This is my last of several blog posts about doing portraits at the San Francisco Improv Festival in August. But in case you are wondering if this is turning into an improv blog instead of a photography blog, this entry is really about pursuing personal projects (as a photographer or any sort of creative person).
I am passionate about photography, and about portraiture in particular. I am also passionate about improv theater. My Improvisors project was born out of a desire to combine my passions, and also do a personal project that gave back to the people I was photographing. (Many improvisors are struggling actors who desperately need professional-grade headshots.)
By the time the SFIF rolled around in August, my project was well under way, and I saw it as an opportunity to double-down on my win-win project idea. After all, the SFIF is organized by, of and for the improv community. Another win-win. It may seem, then, like the collaboration was a no-brainer and that it was destined to produce great results from the start.
Not so. There were lots of obstacles along the way.
Firstly, I was in the early stages of defining and executing my project concept when the SFIF appeared on the horizon. I had to really work to narrow the scope, create a presentation and make the appropriate contacts to pitch my idea. This wasn’t easy. On the other hand, it was a great motivator. Deadlines and a critical audience provide great incentive to work hard and get focused.
Secondly, the SFIF is an all-volunteer run event. By the time I came calling with my portrait idea, the unpaid producers of the event already had a long list of to-dos that were far more integral to the Fest than my project. To their credit, they made time to hear me out and bought into the idea, recognizing that it blended well with the mission of the Fest.
Even after everything was lined up in principle, schedules had to be made, event calendars had to be analyzed to see which dates would work best, tight schedules had to be made, then re-made as things changed, and headliners had to be found, contacted, and sold on participating during their very limited time in San Francisco (some folks had planes landing just hours before the went on stage!).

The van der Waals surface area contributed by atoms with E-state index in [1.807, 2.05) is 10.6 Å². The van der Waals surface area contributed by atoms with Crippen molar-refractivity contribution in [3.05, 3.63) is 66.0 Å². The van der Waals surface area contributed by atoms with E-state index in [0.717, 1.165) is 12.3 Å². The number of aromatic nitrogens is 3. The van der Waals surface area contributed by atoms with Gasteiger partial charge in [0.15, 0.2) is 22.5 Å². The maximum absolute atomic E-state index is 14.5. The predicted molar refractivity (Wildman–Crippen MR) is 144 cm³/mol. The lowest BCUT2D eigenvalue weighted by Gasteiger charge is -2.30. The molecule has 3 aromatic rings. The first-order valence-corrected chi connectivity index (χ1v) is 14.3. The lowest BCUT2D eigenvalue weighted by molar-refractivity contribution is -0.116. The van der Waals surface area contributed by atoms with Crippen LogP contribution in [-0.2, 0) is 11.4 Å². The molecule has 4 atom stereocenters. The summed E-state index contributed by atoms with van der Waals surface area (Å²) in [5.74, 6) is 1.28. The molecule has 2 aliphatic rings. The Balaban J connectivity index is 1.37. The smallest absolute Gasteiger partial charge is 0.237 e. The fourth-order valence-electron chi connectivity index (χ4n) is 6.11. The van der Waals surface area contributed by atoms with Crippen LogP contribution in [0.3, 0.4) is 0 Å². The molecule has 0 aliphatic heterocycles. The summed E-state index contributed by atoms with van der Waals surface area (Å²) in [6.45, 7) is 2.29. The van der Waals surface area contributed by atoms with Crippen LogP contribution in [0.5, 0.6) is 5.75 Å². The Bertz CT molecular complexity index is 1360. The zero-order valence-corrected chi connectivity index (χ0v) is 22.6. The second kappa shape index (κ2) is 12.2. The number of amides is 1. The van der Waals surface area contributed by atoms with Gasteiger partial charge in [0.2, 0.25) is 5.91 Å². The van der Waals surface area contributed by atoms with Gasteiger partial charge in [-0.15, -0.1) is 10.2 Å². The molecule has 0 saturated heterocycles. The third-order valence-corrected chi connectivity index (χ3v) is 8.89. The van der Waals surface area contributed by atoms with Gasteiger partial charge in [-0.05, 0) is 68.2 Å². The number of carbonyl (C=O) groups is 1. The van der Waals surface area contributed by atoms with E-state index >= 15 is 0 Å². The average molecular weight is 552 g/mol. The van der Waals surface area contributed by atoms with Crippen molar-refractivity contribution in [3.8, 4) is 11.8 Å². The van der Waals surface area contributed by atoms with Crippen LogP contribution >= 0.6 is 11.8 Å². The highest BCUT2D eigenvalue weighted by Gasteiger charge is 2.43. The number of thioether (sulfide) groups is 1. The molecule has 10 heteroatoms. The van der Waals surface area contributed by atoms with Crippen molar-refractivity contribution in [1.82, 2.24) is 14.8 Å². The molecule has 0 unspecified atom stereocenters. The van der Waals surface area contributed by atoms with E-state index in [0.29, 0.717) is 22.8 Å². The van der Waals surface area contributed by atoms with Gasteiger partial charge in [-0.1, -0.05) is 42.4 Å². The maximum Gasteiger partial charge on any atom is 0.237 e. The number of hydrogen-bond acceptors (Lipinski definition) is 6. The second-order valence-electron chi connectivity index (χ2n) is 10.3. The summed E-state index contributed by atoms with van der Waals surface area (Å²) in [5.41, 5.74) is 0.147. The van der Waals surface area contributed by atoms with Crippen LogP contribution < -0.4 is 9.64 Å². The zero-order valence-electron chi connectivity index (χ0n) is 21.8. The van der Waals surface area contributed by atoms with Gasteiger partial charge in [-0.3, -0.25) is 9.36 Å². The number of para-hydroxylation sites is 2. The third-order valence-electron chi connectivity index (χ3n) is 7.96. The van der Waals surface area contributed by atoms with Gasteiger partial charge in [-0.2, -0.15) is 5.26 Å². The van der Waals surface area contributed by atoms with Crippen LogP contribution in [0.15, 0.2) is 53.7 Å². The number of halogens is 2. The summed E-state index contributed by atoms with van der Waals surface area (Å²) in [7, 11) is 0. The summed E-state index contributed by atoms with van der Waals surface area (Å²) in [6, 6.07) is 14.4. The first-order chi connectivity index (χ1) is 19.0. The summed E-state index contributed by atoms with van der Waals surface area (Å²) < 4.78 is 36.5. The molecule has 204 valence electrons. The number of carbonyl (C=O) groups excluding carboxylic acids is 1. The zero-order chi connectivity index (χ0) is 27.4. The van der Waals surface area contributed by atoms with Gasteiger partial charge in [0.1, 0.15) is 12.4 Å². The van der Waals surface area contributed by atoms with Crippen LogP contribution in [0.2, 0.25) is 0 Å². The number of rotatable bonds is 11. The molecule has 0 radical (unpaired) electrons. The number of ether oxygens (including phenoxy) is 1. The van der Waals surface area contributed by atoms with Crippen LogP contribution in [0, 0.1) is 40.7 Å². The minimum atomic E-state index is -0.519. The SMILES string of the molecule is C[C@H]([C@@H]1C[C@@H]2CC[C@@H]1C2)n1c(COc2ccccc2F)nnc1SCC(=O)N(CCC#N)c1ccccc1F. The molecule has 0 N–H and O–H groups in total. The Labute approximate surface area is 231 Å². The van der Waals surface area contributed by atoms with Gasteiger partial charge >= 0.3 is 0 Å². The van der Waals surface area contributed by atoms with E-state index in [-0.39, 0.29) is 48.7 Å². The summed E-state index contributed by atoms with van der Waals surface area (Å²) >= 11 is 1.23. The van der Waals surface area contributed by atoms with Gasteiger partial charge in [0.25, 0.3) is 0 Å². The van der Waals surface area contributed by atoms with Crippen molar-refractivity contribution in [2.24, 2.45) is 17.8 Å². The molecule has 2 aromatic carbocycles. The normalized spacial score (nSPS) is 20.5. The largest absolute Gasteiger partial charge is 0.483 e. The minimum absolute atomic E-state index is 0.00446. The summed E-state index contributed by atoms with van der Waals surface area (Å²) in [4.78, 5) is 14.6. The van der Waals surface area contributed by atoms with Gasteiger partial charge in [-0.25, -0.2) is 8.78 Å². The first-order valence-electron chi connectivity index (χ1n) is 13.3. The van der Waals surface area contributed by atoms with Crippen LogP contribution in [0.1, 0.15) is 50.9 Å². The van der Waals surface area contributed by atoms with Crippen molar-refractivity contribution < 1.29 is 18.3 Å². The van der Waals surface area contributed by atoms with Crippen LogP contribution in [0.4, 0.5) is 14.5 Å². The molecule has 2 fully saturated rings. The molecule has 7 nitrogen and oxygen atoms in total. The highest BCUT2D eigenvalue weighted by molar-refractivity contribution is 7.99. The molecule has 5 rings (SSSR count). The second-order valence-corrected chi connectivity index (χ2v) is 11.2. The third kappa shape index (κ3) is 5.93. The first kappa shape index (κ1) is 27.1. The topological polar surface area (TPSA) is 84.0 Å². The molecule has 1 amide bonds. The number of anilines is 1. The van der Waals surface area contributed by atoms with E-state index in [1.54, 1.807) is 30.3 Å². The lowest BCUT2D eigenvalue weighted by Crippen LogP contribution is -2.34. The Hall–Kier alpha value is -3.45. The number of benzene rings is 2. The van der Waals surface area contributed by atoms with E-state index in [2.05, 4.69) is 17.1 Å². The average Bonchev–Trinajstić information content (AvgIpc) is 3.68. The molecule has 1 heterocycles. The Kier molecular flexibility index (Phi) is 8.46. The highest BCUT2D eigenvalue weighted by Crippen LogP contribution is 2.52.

Finally, once all of the contacts got made, dates picked, schedules locked in, etc, I still had the task of executing the plan successfully. This was a personal project with no budget for crew. I would have 200+ lbs of equipment to pack, transport, move through a back entrance, and set up in a confined back-stage area. I had mere minutes to unpack and set up very complex lighting that had to perfectly match prior and later lighting set-ups. I would have to shoot quickly with no assistants to make lighting or tech adjustments, and then pack up and do everything in reverse less than 90 minutes after I arrived to let performers prepare for the arriving audience!
And then do it all again several more times during the week…
All the planning, selling the project, contacting prospective subjects, locking down schedules, packing, planning and executing had to get done quickly, AND there was no guarantee that anyone would show up!
Of course I had locked in a few people who were almost certain to be there. But schedules were shifting left and right until the last minute, and the bulk of the people I hoped to photograph (non-headliners, workshop participants, etc) weren’t locked in at all. I wasn’t sure if 1 person would show up, or 100. Or zero.
Here is where I get to the point of this blog post:
If you are a creative professional, identify what you are passionate about and create work that fulfills it. And take risks in pursuit of those goals. Fortune favors the bold, and you are likely to be rewarded for your efforts.
In my case, all of the above planning and execution paid off. I planned it all out and showed up each day with all that gear, set up and then waited. On the first day no one showed up until the last 20 minutes. But then I got an amazing set of portraits in that 20 minutes; more than I expected for the whole night!
Other days, I got tons of folks showing up to participate. People who had only seen a Facebook post or overheard through a friend showed up, got in line, and waited patiently to give of their time. Some of the headliners I most wanted to photograph were unconfirmed until the last moment. But in the end, I photographed every single person (except one) who I had on my wish list. Awesome.
I’m not wired to leap off cliffs without looking. There is a fine line between bold and crazy. But I lept with this project. And even though it goes against my nature, I’m smart enough to recognize that boldness/craziness is what art needs sometimes to succeed. It was a good lesson for me, and one I encourage other creative people to learn by doing as well.
Fortune favors the bold. Be bold.
Full Disclosure: I did have the generous and MUCH APPRECIATED help of my girlfriend, Jacklyn, who came with me on several of the dates to watch/park my car during loading and unloading, and to provide general support. She also took some great behind-the-scenes photos (including the opening image at the top of this post, and in this earlier post). Here is Jacklyn sitting with David Razowsky (an avid photographer himself), looking through BTS photos: